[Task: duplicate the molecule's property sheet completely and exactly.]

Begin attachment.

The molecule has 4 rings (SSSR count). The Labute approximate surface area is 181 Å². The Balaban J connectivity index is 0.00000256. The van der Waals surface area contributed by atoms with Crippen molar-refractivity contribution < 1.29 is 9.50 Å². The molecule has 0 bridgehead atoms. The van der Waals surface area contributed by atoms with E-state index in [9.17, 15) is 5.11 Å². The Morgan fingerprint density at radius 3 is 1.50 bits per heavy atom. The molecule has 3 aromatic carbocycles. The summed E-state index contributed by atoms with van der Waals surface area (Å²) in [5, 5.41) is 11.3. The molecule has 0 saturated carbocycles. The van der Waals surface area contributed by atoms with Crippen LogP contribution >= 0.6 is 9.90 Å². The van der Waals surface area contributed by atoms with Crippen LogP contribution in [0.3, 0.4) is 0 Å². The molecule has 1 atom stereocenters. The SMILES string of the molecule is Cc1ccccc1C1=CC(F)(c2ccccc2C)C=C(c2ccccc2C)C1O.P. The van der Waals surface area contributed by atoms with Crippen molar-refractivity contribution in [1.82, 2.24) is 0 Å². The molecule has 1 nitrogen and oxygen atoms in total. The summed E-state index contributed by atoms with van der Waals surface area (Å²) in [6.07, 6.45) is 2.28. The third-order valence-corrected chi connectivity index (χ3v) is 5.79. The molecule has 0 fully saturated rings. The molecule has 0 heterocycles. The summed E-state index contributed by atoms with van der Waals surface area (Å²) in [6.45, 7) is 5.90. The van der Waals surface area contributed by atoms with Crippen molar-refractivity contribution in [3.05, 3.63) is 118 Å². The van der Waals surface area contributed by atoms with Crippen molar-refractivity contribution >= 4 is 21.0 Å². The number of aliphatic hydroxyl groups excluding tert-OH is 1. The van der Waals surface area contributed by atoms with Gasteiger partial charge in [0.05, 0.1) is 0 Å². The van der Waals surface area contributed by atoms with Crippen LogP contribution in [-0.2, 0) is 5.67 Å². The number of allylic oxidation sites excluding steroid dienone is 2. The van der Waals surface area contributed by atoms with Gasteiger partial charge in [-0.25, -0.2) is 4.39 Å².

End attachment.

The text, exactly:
The molecule has 4 rings (SSSR count). The Labute approximate surface area is 181 Å². The Balaban J connectivity index is 0.00000256. The van der Waals surface area contributed by atoms with Crippen molar-refractivity contribution < 1.29 is 9.50 Å². The molecule has 0 bridgehead atoms. The van der Waals surface area contributed by atoms with E-state index in [9.17, 15) is 5.11 Å². The Morgan fingerprint density at radius 3 is 1.50 bits per heavy atom. The molecule has 3 aromatic carbocycles. The summed E-state index contributed by atoms with van der Waals surface area (Å²) in [5, 5.41) is 11.3. The molecule has 0 saturated carbocycles. The van der Waals surface area contributed by atoms with Crippen LogP contribution >= 0.6 is 9.90 Å². The van der Waals surface area contributed by atoms with Crippen LogP contribution in [0.3, 0.4) is 0 Å². The molecule has 1 atom stereocenters. The SMILES string of the molecule is Cc1ccccc1C1=CC(F)(c2ccccc2C)C=C(c2ccccc2C)C1O.P. The van der Waals surface area contributed by atoms with Crippen molar-refractivity contribution in [1.82, 2.24) is 0 Å². The molecule has 1 nitrogen and oxygen atoms in total. The summed E-state index contributed by atoms with van der Waals surface area (Å²) in [6.07, 6.45) is 2.28. The third-order valence-corrected chi connectivity index (χ3v) is 5.79. The molecule has 0 fully saturated rings. The molecule has 0 heterocycles. The summed E-state index contributed by atoms with van der Waals surface area (Å²) in [6.45, 7) is 5.90. The van der Waals surface area contributed by atoms with Crippen molar-refractivity contribution in [3.05, 3.63) is 118 Å². The van der Waals surface area contributed by atoms with Crippen molar-refractivity contribution >= 4 is 21.0 Å². The number of aliphatic hydroxyl groups excluding tert-OH is 1. The van der Waals surface area contributed by atoms with Gasteiger partial charge in [0.05, 0.1) is 0 Å². The van der Waals surface area contributed by atoms with Crippen LogP contribution in [-0.2, 0) is 5.67 Å². The number of allylic oxidation sites excluding steroid dienone is 2. The van der Waals surface area contributed by atoms with Gasteiger partial charge in [-0.25, -0.2) is 4.39 Å².